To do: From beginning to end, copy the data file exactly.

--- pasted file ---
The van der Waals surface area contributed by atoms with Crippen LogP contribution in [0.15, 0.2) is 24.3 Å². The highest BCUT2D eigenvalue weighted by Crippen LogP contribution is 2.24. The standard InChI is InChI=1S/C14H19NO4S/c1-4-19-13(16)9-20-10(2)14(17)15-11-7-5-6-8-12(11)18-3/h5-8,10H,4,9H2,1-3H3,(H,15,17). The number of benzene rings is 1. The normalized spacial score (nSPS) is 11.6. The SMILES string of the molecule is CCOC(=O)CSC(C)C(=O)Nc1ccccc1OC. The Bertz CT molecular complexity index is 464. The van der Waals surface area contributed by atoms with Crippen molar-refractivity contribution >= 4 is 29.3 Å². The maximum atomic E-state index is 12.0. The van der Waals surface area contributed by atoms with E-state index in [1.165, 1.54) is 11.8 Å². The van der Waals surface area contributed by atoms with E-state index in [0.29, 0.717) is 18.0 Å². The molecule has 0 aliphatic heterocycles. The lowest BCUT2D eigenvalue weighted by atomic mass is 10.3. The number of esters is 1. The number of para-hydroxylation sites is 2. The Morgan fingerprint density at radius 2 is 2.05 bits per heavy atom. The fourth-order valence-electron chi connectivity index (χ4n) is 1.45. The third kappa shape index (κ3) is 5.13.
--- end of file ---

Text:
The van der Waals surface area contributed by atoms with Crippen LogP contribution in [0.15, 0.2) is 24.3 Å². The highest BCUT2D eigenvalue weighted by Crippen LogP contribution is 2.24. The standard InChI is InChI=1S/C14H19NO4S/c1-4-19-13(16)9-20-10(2)14(17)15-11-7-5-6-8-12(11)18-3/h5-8,10H,4,9H2,1-3H3,(H,15,17). The number of benzene rings is 1. The normalized spacial score (nSPS) is 11.6. The SMILES string of the molecule is CCOC(=O)CSC(C)C(=O)Nc1ccccc1OC. The Bertz CT molecular complexity index is 464. The van der Waals surface area contributed by atoms with Crippen molar-refractivity contribution >= 4 is 29.3 Å². The maximum atomic E-state index is 12.0. The van der Waals surface area contributed by atoms with E-state index in [1.165, 1.54) is 11.8 Å². The van der Waals surface area contributed by atoms with E-state index in [0.29, 0.717) is 18.0 Å². The molecule has 0 aliphatic heterocycles. The lowest BCUT2D eigenvalue weighted by atomic mass is 10.3. The number of esters is 1. The number of para-hydroxylation sites is 2. The Morgan fingerprint density at radius 2 is 2.05 bits per heavy atom. The fourth-order valence-electron chi connectivity index (χ4n) is 1.45. The third kappa shape index (κ3) is 5.13.